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Comical Nap Drool

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If you have a character who is fast asleep, what would be a comical way to display this? Why don't we have the character trickle down saliva from their mouth, as in drooling like a little baby?
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This is the trope where a character drools while sleeping in a noticeable display of comedy. In some cases, drooling can be used to indicate innocence, since, commonly, small children tend to drool while they're asleep. When adults do this, it's supposed to portray them as inelegant and crude, especially with females. Then again, when women do it, it can be considered as cute while male droolers are considered to be very childish.

This can be justified by the fact they are a Heavy Sleeper. There's an indication that whenever a character drools at sleep, it shows that the sleeper is mentally dumb, and/or socially awkward (rarely Book Dumb). This could also happen if they're dreaming about food. Pretty much everyone does this at one point.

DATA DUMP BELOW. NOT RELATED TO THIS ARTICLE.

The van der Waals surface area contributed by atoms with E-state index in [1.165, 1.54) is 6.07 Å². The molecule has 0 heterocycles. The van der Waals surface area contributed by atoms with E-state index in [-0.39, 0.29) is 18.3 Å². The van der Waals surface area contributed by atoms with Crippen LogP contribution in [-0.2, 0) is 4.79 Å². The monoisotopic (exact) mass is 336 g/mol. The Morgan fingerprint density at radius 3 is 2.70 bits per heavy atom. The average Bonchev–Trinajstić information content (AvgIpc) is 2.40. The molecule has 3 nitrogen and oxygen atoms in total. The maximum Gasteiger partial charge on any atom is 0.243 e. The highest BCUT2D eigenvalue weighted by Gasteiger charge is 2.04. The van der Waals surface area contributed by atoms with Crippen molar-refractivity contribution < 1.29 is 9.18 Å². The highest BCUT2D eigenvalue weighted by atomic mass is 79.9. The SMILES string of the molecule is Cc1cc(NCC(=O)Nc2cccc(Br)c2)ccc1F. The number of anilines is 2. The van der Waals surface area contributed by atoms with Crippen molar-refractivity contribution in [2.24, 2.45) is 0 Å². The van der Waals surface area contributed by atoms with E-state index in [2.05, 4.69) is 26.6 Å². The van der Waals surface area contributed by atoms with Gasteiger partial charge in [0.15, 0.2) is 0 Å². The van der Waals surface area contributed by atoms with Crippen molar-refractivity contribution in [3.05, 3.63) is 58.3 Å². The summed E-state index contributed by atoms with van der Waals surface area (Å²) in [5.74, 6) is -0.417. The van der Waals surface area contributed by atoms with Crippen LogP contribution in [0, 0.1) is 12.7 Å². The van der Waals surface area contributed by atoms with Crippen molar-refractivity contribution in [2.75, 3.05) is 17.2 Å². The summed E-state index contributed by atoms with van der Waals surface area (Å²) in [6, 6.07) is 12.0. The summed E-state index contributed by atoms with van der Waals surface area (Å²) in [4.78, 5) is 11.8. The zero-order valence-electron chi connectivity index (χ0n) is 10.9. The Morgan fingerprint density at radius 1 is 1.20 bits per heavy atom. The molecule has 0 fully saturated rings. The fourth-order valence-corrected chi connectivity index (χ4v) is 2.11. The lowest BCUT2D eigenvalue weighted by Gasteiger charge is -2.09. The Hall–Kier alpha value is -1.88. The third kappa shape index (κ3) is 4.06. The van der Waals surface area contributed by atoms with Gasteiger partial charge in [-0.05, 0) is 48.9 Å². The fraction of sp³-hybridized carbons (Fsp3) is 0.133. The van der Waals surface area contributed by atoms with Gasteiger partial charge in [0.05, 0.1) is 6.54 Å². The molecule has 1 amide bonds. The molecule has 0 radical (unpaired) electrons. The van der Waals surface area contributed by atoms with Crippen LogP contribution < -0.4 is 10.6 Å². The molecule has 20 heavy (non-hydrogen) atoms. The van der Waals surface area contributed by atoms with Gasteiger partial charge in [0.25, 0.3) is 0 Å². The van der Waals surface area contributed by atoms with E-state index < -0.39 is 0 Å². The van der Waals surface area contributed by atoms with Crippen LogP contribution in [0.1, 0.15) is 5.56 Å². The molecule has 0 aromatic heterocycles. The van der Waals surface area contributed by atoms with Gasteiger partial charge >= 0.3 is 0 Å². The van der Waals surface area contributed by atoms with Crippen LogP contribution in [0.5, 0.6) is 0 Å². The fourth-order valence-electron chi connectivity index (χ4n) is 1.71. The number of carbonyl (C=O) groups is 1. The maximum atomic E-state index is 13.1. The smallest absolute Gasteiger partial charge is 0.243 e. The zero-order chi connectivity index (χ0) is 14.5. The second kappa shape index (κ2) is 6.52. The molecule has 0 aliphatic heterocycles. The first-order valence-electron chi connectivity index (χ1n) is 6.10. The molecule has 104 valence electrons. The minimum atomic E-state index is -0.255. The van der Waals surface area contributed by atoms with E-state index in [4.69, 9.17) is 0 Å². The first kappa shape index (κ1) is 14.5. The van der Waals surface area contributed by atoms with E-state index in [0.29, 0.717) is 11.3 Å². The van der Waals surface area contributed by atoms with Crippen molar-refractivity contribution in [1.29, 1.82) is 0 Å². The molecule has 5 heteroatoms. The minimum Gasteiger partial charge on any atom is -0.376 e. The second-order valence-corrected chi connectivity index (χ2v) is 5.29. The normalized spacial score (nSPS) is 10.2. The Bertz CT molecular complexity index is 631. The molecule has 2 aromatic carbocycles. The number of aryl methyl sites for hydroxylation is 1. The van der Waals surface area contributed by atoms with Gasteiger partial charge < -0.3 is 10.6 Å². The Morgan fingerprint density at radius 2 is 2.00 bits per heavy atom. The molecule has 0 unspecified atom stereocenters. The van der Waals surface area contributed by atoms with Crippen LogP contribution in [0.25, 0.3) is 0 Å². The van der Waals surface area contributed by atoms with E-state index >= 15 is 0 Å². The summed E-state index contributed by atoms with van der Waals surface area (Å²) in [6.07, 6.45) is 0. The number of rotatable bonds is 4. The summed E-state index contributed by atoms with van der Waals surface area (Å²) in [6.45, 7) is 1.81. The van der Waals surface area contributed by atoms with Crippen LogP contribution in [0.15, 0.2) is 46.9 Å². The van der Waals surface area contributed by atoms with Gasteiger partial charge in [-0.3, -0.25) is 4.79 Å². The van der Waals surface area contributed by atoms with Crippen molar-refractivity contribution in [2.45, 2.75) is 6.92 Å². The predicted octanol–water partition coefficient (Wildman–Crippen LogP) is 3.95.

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Examples:

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     Anime and Manga 
  • In Sword Art Online, Asuna catches Kirito napping and reads him the riot act, but he convinces her to take a break and she takes a nap. When she wakes up, she's drooling and has grass stuck to her face.
  • The Quintessential Quintuplets:
    • Nino sports one in Chapter 14, when Fuutarou enters her room while she's still asleep to ask her to give him back his notebook.
    • In Chapter 86, all five sisters fall asleep together in the bus, and Yotsuba is the only one who's drooling.

     Fan Works 

     Films 
  • Dopey from Snow White and the Seven Dwarfs does this after crying in his sleep.
  • Frozen: After a lengthy tracking shot through Arendelle of dignitaries arriving for Elsa's official coronation as Queen, two of them are heard talking about how beautiful the (soon-to-be) Queen and her sister, Princess Anna, are. The scene then smash-cuts to Anna still fast asleep in bed, sporting a terrible case of bedhead (with some of her hair in her mouth) and a visible trace of drool.
  • In Ferris Bueller's Day Off, at least one student sleeping in Ben Stein's class has a visible trail of drool on his desk.